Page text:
The timing and logic of Greece's return to the markets deserves more scrutiny, but the most detrimental effect of last week's bond sale could be that it may obscure serious underlying structural problems.

There are concerns about whether Greece's towering debt is sustainable and these will persist until there is a firm decision from the eurozone on debt reduction. It is not clear, though, when this decision will come and how substantial the relief will be. Even the optimistic forecasts for growth rates of around 4 percent of GDP over the next few years do not guarantee that Greece will be able to pay off its debt. Greece last experienced these growth rates during its first hope-filled years of euro membership a decade ago. This level of growth is also unlikely to be enough to have a palpable impact on the staggering unemployment rate, which eased slightly to 26.7 percent in January. The Labor Institute of Greece's largest union, GSEE, estimates that at an annual growth rate of 3 to 4 percent of GDP it will take more than 20 years to create the roughly 1 million jobs lost since the crisis began. This will leave an awfully high proportion of Greeks dangling helplessly in economic purgatory for an unacceptably long time. Even now, less than 15 percent of some 1.3 million unemployed are eligible for benefits.

Six years of recession and Greece's panic-stricken efforts since 2010 to meet the targets set by its lenders have to some extent dehumanized the crisis. It means that many people no longer flinch at the fact that a developed European economy has about 160 percent more people out of work than it did four years ago or that 3.5 million employed Greeks have to support more than 4.7 million who are unemployed or inactive. It also leads to dire social consequences being overlooked. For example, while Greece is being praised for its economic turnaround and a successful return to the markets, more than a third of its population is considered to be at risk of poverty or social exclusion -- the fourth highest figure in the E.U.

The challenge for Greece now is to provide its unemployed, socially excluded, and even average households, which have seen disposable income plummet by about 30 percent, with new and better opportunities. For these people, Greece's return to the markets is an afterthought. Their main interest is in jobs and respectable salaries, which are in high demand but short supply. Banks are still reluctant to lend to businesses after four years of credit contraction, exports are stagnant despite a substantial internal devaluation, and investment in the real economy remains scarce.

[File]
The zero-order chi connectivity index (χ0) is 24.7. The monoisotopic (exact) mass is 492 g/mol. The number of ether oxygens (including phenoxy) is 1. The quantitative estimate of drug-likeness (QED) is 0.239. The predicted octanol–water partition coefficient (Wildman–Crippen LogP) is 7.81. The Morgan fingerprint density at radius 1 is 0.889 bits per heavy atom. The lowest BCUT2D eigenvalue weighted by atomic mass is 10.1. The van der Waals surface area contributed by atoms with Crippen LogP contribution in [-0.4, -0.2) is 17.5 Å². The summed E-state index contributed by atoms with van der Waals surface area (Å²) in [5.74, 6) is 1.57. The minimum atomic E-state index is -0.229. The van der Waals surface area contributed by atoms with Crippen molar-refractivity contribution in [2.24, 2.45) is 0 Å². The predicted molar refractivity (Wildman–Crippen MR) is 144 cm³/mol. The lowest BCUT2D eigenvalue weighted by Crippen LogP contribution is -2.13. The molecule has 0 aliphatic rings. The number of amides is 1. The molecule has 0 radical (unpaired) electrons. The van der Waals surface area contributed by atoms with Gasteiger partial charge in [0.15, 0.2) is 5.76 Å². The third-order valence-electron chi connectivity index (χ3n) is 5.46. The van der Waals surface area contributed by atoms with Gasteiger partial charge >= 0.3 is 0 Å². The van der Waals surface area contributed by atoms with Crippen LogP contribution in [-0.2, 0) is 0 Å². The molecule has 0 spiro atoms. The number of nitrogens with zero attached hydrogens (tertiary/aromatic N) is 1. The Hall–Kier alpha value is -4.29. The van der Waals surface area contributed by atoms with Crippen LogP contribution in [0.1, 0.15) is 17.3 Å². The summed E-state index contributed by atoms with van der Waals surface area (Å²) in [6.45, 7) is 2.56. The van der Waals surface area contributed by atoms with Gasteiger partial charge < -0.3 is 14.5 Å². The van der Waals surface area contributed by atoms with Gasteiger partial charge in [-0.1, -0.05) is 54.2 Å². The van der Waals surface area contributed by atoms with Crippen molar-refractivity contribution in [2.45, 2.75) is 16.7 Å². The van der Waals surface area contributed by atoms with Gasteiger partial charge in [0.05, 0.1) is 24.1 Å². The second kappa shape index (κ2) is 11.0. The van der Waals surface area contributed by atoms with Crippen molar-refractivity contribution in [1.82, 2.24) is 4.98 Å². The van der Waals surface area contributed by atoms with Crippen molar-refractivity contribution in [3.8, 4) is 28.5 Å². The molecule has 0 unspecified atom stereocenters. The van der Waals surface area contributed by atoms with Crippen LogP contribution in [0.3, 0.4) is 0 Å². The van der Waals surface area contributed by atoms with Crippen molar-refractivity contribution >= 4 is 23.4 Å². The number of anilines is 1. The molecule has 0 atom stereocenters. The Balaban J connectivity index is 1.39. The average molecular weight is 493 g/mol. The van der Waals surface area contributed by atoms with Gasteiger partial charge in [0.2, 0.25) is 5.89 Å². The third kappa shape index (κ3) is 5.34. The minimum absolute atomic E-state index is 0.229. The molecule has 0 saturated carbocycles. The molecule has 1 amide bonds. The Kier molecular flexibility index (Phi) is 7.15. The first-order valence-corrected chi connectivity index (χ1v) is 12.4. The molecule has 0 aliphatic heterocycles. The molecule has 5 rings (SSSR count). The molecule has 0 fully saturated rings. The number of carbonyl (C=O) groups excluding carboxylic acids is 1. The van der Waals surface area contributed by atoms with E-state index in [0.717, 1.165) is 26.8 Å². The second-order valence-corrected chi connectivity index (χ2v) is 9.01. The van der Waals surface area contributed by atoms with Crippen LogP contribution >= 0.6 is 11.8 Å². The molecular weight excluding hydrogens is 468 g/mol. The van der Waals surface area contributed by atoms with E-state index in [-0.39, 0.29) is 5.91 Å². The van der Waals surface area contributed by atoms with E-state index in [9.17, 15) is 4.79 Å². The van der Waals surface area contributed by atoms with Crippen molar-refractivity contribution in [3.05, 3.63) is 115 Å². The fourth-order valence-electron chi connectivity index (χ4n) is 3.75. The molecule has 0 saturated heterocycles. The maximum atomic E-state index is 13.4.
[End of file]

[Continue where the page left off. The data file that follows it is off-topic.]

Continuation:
Greek society will continue to be sorely tested for many years to come if there is a failure to restore the flow of liquidity to healthy businesses, get banks to lend to new entrepreneurs, and attract major investment that could create jobs on a large scale. The pressure, therefore, is on Greece's decision-makers to come up with solutions that will improve people's daily lives. Here too, though, there are complications. The government has seen its 29-seat majority in parliament reduced to just two since 2012. Last month, junior coalition partner Pasok by-passed a procedure that would have caused the ousting of two MPs who failed to support a package of reforms because this would have likely triggered the government's collapse. The main opposition, radical leftist Syriza, has yet to provide a coherent alternative to the coalition's austerity program. It looks set to win May's elections but not by a convincing margin. Greece is not experiencing the political instability of previous years but it is certainly suffering from inertia.

What happened on April 10 is the result of a number of significant fiscal and economic achievements but this should not disguise fundamental weaknesses. These problems run much deeper and cannot be remedied just by raising capital from the markets. Until there is substantial job creation in the real economy and a serious move to alleviate social problems that are unprecedented for a eurozone member, we cannot speak of Greece having come full circle or of Greeks getting closure on the crisis.



No Charity

Germany's crackdown on a Hezbollah-affiliated group shows that it may finally be wising up about the Lebanese paramilitary organization.

On April 8, German police officers raided the offices of the innocuously named Lebanon Orphan Children Project (Waisenkinderprojekt Libanon e.V.) across six states in the Federal Republic. They seized cash and files from its properties, and froze two bank accounts totaling $143,000. But this group wasn't a humanitarian organization -- the German government had come to accept that it was a Hezbollah front, and shut it down effective immediately.

The Lebanon Orphan Children Project was created in 1997, and funneled donations to the al-Shahid ("The Martyr") Association in Lebanon. Al-Shahid was "disguised as a humanitarian organization" and "promotes violence and terrorism in the Middle East using donations collected in Germany and elsewhere," according to a 2009 report by German security expert Alexander Ritzmann.

The al-Shahid Association, Ritzmann wrote, provides financial support to the families of fallen Hezbollah members. In other words, German donations were being used to support the families of suicide bombers who targeted Israelis, to support Hezbollah combatants in Syria, and to generate more recruits.